Jake Gyllenhaal embraced embarrassing dancing for Demolition

Jake Gyllenhaal had great fun busting moves amongst real life New York citizens for his latest movie.

Jake Gyllenhaal found it both embarrassing and enjoyable dancing in a busy New York street for new movie Demolition.

The 35-year-old actor stars as investment banker Davis in the drama, who finds himself complaining to a vending machine company amid breaking down after the death of his wife in a car crash.

One scene in the film sees him boogie on the sidewalks of the Big Apple while listening to music through headphones, and it was one that Jake learnt to love.

"I believe in making movies as a way of actually engaging and connecting in the world as opposed to just commenting on it, apart from it," he told instyle.com. "It is great fun whenever you can to be in a scenario that is real, when you don’t have actors portraying people who are extras.

"(For those scenes) we spent half a day shooting through Lower Manhattan and I danced through real construction sites and commuters and on trains.

Despite Jake's initial nerves, he ended up loving shooting the scene: "Obviously the idea of dancing openly in a public space is embarrassing for people who can’t dance like me, but at the same time, it also embodies the essence of the movie. In the end, even though I was nervous about doing it early on, it became so fun."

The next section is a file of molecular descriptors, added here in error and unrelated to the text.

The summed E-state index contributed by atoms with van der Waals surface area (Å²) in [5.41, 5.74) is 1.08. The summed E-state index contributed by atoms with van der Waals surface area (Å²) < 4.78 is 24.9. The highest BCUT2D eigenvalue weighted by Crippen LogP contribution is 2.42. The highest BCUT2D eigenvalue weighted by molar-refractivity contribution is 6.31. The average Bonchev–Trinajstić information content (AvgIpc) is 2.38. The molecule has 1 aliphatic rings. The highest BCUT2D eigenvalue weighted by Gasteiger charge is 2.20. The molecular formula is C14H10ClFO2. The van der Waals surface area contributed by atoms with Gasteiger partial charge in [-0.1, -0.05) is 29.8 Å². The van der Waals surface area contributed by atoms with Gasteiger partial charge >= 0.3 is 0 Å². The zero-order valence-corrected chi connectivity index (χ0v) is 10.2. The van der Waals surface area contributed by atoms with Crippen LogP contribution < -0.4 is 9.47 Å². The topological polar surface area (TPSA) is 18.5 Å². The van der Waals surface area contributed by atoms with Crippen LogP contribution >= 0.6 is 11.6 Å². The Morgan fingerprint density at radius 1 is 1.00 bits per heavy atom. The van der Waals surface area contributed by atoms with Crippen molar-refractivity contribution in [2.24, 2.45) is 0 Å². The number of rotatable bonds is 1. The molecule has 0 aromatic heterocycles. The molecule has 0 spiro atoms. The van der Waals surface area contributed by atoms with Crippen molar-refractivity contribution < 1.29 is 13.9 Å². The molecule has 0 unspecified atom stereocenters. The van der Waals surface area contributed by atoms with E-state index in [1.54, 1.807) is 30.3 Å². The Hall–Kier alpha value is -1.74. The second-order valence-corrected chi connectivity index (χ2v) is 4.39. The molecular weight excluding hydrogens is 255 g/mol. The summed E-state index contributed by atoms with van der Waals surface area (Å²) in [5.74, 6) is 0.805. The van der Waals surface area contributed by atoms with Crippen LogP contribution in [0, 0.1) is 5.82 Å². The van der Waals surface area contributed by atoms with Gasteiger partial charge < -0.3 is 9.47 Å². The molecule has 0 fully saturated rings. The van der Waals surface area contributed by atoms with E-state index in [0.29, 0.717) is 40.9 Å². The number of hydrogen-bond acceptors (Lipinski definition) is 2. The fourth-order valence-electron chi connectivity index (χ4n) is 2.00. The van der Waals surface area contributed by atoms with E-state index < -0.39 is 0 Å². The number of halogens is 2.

In keeping with the movie's title, Jake gets pretty destructive throughout the tale, using a sledgehammer at one point. While it wasn't a difficult task, the star did have some past experience to help him whack away with the tool.

"My dad was a really good carpenter and I painted houses throughout college, so we built a lot of things around the house when I was a kid," he recalled. "But I never did anything like that in a professional sense. I demolished my kitchen in my old house with my friends and I have done some of that work for friends who are doing their own houses."

He also noted that the experience was quite cathartic in a way, but insisted anything can be therapeutic if the person desires it to be.

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